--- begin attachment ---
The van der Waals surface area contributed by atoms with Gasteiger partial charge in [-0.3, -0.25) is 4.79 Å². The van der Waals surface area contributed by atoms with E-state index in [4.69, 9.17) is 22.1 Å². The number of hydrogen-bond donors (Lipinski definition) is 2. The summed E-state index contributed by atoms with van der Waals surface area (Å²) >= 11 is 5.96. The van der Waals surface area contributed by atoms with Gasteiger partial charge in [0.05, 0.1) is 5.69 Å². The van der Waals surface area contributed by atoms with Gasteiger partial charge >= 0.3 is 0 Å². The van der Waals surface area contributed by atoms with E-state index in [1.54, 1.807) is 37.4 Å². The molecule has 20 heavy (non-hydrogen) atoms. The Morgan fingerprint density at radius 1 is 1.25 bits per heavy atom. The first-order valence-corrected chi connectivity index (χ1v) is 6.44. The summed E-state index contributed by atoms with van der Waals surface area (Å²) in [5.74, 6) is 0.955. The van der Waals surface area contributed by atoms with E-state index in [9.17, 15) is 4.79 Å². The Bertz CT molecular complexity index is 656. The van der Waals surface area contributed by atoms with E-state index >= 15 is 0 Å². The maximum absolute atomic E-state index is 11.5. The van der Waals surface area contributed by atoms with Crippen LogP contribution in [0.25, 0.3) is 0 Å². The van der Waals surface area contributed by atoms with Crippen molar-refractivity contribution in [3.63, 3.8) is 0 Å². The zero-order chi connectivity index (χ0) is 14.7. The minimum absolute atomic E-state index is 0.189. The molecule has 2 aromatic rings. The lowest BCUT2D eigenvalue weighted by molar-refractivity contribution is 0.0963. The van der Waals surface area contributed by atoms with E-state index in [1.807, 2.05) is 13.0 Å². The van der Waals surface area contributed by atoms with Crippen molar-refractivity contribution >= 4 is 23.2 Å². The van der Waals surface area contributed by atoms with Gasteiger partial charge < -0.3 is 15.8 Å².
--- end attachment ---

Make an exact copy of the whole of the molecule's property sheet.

The van der Waals surface area contributed by atoms with Gasteiger partial charge in [-0.3, -0.25) is 4.79 Å². The van der Waals surface area contributed by atoms with E-state index in [4.69, 9.17) is 22.1 Å². The number of hydrogen-bond donors (Lipinski definition) is 2. The summed E-state index contributed by atoms with van der Waals surface area (Å²) >= 11 is 5.96. The van der Waals surface area contributed by atoms with Gasteiger partial charge in [0.05, 0.1) is 5.69 Å². The van der Waals surface area contributed by atoms with Gasteiger partial charge >= 0.3 is 0 Å². The van der Waals surface area contributed by atoms with E-state index in [1.54, 1.807) is 37.4 Å². The molecule has 20 heavy (non-hydrogen) atoms. The Morgan fingerprint density at radius 1 is 1.25 bits per heavy atom. The first-order valence-corrected chi connectivity index (χ1v) is 6.44. The summed E-state index contributed by atoms with van der Waals surface area (Å²) in [5.74, 6) is 0.955. The van der Waals surface area contributed by atoms with E-state index in [9.17, 15) is 4.79 Å². The Bertz CT molecular complexity index is 656. The van der Waals surface area contributed by atoms with E-state index >= 15 is 0 Å². The maximum absolute atomic E-state index is 11.5. The van der Waals surface area contributed by atoms with Crippen LogP contribution in [0.25, 0.3) is 0 Å². The van der Waals surface area contributed by atoms with Crippen molar-refractivity contribution in [3.63, 3.8) is 0 Å². The zero-order chi connectivity index (χ0) is 14.7. The minimum absolute atomic E-state index is 0.189. The molecule has 2 aromatic rings. The lowest BCUT2D eigenvalue weighted by molar-refractivity contribution is 0.0963. The van der Waals surface area contributed by atoms with E-state index in [1.807, 2.05) is 13.0 Å². The van der Waals surface area contributed by atoms with Crippen molar-refractivity contribution >= 4 is 23.2 Å². The van der Waals surface area contributed by atoms with Gasteiger partial charge < -0.3 is 15.8 Å².